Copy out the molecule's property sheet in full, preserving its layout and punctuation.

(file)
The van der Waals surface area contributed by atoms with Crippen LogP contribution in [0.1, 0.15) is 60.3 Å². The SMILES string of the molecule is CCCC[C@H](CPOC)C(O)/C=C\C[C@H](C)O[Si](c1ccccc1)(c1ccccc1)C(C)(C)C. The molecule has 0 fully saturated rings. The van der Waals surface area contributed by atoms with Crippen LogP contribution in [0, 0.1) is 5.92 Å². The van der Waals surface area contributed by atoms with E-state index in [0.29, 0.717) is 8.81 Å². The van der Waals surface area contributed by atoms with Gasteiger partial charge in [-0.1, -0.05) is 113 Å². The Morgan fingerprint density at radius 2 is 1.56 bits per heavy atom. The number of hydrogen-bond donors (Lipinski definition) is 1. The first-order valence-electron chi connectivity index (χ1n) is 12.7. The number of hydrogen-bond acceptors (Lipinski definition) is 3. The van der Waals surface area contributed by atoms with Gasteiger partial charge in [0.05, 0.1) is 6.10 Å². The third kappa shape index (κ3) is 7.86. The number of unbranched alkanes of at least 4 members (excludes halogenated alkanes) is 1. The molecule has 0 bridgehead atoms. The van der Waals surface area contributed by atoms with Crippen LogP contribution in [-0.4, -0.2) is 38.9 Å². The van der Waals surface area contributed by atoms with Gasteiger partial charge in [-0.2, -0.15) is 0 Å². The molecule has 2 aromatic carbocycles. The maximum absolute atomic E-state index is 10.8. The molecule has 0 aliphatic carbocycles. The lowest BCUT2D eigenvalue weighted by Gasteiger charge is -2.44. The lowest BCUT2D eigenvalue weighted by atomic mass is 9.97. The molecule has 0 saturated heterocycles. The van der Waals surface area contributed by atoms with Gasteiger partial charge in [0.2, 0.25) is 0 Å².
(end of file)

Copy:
The van der Waals surface area contributed by atoms with Crippen LogP contribution in [0.1, 0.15) is 60.3 Å². The SMILES string of the molecule is CCCC[C@H](CPOC)C(O)/C=C\C[C@H](C)O[Si](c1ccccc1)(c1ccccc1)C(C)(C)C. The molecule has 0 fully saturated rings. The van der Waals surface area contributed by atoms with Crippen LogP contribution in [0, 0.1) is 5.92 Å². The van der Waals surface area contributed by atoms with E-state index in [0.29, 0.717) is 8.81 Å². The van der Waals surface area contributed by atoms with Gasteiger partial charge in [-0.1, -0.05) is 113 Å². The Morgan fingerprint density at radius 2 is 1.56 bits per heavy atom. The number of hydrogen-bond donors (Lipinski definition) is 1. The first-order valence-electron chi connectivity index (χ1n) is 12.7. The number of hydrogen-bond acceptors (Lipinski definition) is 3. The van der Waals surface area contributed by atoms with Gasteiger partial charge in [0.05, 0.1) is 6.10 Å². The third kappa shape index (κ3) is 7.86. The number of unbranched alkanes of at least 4 members (excludes halogenated alkanes) is 1. The molecule has 0 bridgehead atoms. The van der Waals surface area contributed by atoms with Crippen LogP contribution in [-0.4, -0.2) is 38.9 Å². The van der Waals surface area contributed by atoms with Gasteiger partial charge in [-0.2, -0.15) is 0 Å². The molecule has 2 aromatic carbocycles. The maximum absolute atomic E-state index is 10.8. The molecule has 0 aliphatic carbocycles. The lowest BCUT2D eigenvalue weighted by Gasteiger charge is -2.44. The lowest BCUT2D eigenvalue weighted by atomic mass is 9.97. The molecule has 0 saturated heterocycles. The van der Waals surface area contributed by atoms with Gasteiger partial charge in [0.2, 0.25) is 0 Å².